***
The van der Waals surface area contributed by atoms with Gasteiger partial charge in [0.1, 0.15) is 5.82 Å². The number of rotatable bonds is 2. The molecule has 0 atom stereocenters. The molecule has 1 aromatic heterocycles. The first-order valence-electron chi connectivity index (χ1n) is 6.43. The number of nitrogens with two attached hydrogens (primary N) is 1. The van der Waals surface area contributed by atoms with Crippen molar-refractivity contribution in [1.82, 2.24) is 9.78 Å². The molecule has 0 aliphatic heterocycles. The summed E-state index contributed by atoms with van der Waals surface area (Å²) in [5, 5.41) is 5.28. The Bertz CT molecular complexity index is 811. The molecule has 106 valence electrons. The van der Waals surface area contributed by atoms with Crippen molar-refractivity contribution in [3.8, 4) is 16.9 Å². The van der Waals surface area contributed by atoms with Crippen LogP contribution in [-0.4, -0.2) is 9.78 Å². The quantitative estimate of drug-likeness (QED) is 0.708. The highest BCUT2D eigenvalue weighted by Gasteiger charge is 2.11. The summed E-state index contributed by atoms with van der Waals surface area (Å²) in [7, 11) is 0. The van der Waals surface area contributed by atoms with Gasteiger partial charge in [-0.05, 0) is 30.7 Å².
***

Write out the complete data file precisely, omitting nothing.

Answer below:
The van der Waals surface area contributed by atoms with Gasteiger partial charge in [0.1, 0.15) is 5.82 Å². The number of rotatable bonds is 2. The molecule has 0 atom stereocenters. The molecule has 1 aromatic heterocycles. The first-order valence-electron chi connectivity index (χ1n) is 6.43. The number of nitrogens with two attached hydrogens (primary N) is 1. The van der Waals surface area contributed by atoms with Crippen molar-refractivity contribution in [1.82, 2.24) is 9.78 Å². The molecule has 0 aliphatic heterocycles. The summed E-state index contributed by atoms with van der Waals surface area (Å²) in [5, 5.41) is 5.28. The Bertz CT molecular complexity index is 811. The molecule has 106 valence electrons. The van der Waals surface area contributed by atoms with Crippen molar-refractivity contribution in [3.8, 4) is 16.9 Å². The van der Waals surface area contributed by atoms with Crippen LogP contribution in [-0.4, -0.2) is 9.78 Å². The quantitative estimate of drug-likeness (QED) is 0.708. The highest BCUT2D eigenvalue weighted by Gasteiger charge is 2.11. The summed E-state index contributed by atoms with van der Waals surface area (Å²) in [7, 11) is 0. The van der Waals surface area contributed by atoms with Gasteiger partial charge in [-0.05, 0) is 30.7 Å².